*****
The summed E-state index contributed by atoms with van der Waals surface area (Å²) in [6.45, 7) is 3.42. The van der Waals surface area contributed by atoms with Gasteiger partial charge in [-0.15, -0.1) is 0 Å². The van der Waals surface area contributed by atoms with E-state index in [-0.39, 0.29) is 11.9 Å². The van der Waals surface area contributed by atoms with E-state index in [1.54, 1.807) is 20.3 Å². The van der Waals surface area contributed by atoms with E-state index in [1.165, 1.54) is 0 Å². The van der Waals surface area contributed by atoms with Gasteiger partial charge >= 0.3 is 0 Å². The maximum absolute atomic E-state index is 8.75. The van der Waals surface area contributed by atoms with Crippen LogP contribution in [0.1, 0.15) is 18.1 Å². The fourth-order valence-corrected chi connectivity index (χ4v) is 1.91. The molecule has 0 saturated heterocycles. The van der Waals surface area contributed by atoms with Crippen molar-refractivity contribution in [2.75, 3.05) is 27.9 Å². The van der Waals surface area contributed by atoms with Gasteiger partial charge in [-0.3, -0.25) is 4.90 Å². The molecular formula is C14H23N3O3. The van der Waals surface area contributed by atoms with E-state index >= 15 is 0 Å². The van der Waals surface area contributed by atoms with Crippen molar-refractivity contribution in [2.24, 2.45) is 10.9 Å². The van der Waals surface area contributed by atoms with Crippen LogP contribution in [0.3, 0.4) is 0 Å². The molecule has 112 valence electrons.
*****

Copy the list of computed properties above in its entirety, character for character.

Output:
The summed E-state index contributed by atoms with van der Waals surface area (Å²) in [6.45, 7) is 3.42. The van der Waals surface area contributed by atoms with Gasteiger partial charge in [-0.15, -0.1) is 0 Å². The van der Waals surface area contributed by atoms with E-state index in [-0.39, 0.29) is 11.9 Å². The van der Waals surface area contributed by atoms with E-state index in [1.54, 1.807) is 20.3 Å². The van der Waals surface area contributed by atoms with E-state index in [1.165, 1.54) is 0 Å². The van der Waals surface area contributed by atoms with Gasteiger partial charge >= 0.3 is 0 Å². The maximum absolute atomic E-state index is 8.75. The van der Waals surface area contributed by atoms with Crippen LogP contribution in [0.1, 0.15) is 18.1 Å². The fourth-order valence-corrected chi connectivity index (χ4v) is 1.91. The molecule has 0 saturated heterocycles. The van der Waals surface area contributed by atoms with Crippen molar-refractivity contribution in [2.75, 3.05) is 27.9 Å². The van der Waals surface area contributed by atoms with Gasteiger partial charge in [-0.3, -0.25) is 4.90 Å². The molecular formula is C14H23N3O3. The van der Waals surface area contributed by atoms with E-state index >= 15 is 0 Å². The van der Waals surface area contributed by atoms with Crippen molar-refractivity contribution in [2.24, 2.45) is 10.9 Å². The van der Waals surface area contributed by atoms with Crippen LogP contribution in [0.3, 0.4) is 0 Å². The molecule has 112 valence electrons.